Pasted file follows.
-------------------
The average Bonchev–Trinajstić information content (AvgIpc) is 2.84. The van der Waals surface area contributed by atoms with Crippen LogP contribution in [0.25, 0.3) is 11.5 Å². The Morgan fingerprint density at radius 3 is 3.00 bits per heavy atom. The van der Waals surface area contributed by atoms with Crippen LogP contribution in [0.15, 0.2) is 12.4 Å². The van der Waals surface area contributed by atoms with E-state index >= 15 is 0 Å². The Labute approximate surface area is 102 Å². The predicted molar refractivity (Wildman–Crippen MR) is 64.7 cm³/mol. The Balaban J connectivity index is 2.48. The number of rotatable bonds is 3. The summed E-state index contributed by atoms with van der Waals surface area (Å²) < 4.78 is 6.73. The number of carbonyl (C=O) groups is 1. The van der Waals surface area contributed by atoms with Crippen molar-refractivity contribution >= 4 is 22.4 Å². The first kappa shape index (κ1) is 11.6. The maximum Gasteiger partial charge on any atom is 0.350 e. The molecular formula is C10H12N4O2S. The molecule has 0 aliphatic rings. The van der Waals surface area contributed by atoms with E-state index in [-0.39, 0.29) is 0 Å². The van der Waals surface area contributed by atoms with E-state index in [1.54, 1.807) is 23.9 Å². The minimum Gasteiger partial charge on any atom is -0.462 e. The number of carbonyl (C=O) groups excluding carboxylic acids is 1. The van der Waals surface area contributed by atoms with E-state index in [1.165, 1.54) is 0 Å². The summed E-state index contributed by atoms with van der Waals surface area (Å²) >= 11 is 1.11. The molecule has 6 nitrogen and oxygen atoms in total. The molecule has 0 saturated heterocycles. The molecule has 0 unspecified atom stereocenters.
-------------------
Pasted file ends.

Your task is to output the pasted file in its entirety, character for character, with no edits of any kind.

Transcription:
The average Bonchev–Trinajstić information content (AvgIpc) is 2.84. The van der Waals surface area contributed by atoms with Crippen LogP contribution in [0.25, 0.3) is 11.5 Å². The Morgan fingerprint density at radius 3 is 3.00 bits per heavy atom. The van der Waals surface area contributed by atoms with Crippen LogP contribution in [0.15, 0.2) is 12.4 Å². The van der Waals surface area contributed by atoms with E-state index >= 15 is 0 Å². The Labute approximate surface area is 102 Å². The predicted molar refractivity (Wildman–Crippen MR) is 64.7 cm³/mol. The Balaban J connectivity index is 2.48. The number of rotatable bonds is 3. The summed E-state index contributed by atoms with van der Waals surface area (Å²) < 4.78 is 6.73. The number of carbonyl (C=O) groups is 1. The van der Waals surface area contributed by atoms with Crippen molar-refractivity contribution >= 4 is 22.4 Å². The first kappa shape index (κ1) is 11.6. The maximum Gasteiger partial charge on any atom is 0.350 e. The molecular formula is C10H12N4O2S. The molecule has 0 aliphatic rings. The van der Waals surface area contributed by atoms with E-state index in [-0.39, 0.29) is 0 Å². The van der Waals surface area contributed by atoms with E-state index in [1.54, 1.807) is 23.9 Å². The minimum Gasteiger partial charge on any atom is -0.462 e. The number of carbonyl (C=O) groups excluding carboxylic acids is 1. The van der Waals surface area contributed by atoms with E-state index in [1.165, 1.54) is 0 Å². The summed E-state index contributed by atoms with van der Waals surface area (Å²) >= 11 is 1.11. The molecule has 6 nitrogen and oxygen atoms in total. The molecule has 0 saturated heterocycles. The molecule has 0 unspecified atom stereocenters.